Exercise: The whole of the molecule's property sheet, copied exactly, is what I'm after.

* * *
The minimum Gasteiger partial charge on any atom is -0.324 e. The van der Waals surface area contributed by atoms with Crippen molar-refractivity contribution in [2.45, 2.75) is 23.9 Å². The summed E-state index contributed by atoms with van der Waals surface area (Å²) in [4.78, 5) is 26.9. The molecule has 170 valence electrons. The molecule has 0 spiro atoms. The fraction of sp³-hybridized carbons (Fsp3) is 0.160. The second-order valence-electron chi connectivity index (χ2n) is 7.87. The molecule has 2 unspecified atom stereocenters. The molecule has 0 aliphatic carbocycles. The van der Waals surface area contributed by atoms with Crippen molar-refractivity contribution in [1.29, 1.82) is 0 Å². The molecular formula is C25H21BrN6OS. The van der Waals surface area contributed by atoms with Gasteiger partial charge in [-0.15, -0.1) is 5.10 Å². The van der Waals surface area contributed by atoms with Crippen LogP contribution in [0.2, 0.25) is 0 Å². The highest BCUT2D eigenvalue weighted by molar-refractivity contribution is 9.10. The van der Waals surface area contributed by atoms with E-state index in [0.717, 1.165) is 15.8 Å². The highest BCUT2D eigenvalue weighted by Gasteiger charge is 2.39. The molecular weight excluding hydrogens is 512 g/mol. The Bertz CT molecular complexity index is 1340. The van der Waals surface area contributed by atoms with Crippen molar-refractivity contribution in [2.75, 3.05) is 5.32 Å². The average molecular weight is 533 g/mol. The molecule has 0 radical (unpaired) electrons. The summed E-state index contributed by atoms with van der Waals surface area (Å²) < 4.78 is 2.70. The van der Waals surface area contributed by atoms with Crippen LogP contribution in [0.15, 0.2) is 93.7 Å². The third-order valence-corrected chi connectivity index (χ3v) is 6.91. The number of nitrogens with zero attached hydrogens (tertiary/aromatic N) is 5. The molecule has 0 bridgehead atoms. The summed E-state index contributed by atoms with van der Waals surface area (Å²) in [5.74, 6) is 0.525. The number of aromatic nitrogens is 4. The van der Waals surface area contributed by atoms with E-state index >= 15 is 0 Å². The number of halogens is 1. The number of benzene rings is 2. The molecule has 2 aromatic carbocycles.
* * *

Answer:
The minimum Gasteiger partial charge on any atom is -0.324 e. The van der Waals surface area contributed by atoms with Crippen molar-refractivity contribution in [2.45, 2.75) is 23.9 Å². The summed E-state index contributed by atoms with van der Waals surface area (Å²) in [4.78, 5) is 26.9. The molecule has 170 valence electrons. The molecule has 0 spiro atoms. The fraction of sp³-hybridized carbons (Fsp3) is 0.160. The second-order valence-electron chi connectivity index (χ2n) is 7.87. The molecule has 2 unspecified atom stereocenters. The molecule has 0 aliphatic carbocycles. The van der Waals surface area contributed by atoms with Crippen molar-refractivity contribution in [1.29, 1.82) is 0 Å². The molecular formula is C25H21BrN6OS. The van der Waals surface area contributed by atoms with Gasteiger partial charge in [-0.15, -0.1) is 5.10 Å². The van der Waals surface area contributed by atoms with Crippen LogP contribution in [0.2, 0.25) is 0 Å². The highest BCUT2D eigenvalue weighted by molar-refractivity contribution is 9.10. The van der Waals surface area contributed by atoms with E-state index in [0.717, 1.165) is 15.8 Å². The highest BCUT2D eigenvalue weighted by Gasteiger charge is 2.39. The molecular weight excluding hydrogens is 512 g/mol. The Bertz CT molecular complexity index is 1340. The van der Waals surface area contributed by atoms with Crippen molar-refractivity contribution in [2.75, 3.05) is 5.32 Å². The average molecular weight is 533 g/mol. The molecule has 0 radical (unpaired) electrons. The summed E-state index contributed by atoms with van der Waals surface area (Å²) < 4.78 is 2.70. The van der Waals surface area contributed by atoms with Crippen LogP contribution in [0.15, 0.2) is 93.7 Å². The third-order valence-corrected chi connectivity index (χ3v) is 6.91. The number of nitrogens with zero attached hydrogens (tertiary/aromatic N) is 5. The molecule has 0 bridgehead atoms. The summed E-state index contributed by atoms with van der Waals surface area (Å²) in [5.74, 6) is 0.525. The number of aromatic nitrogens is 4. The van der Waals surface area contributed by atoms with E-state index >= 15 is 0 Å². The number of halogens is 1. The number of benzene rings is 2. The molecule has 2 aromatic carbocycles.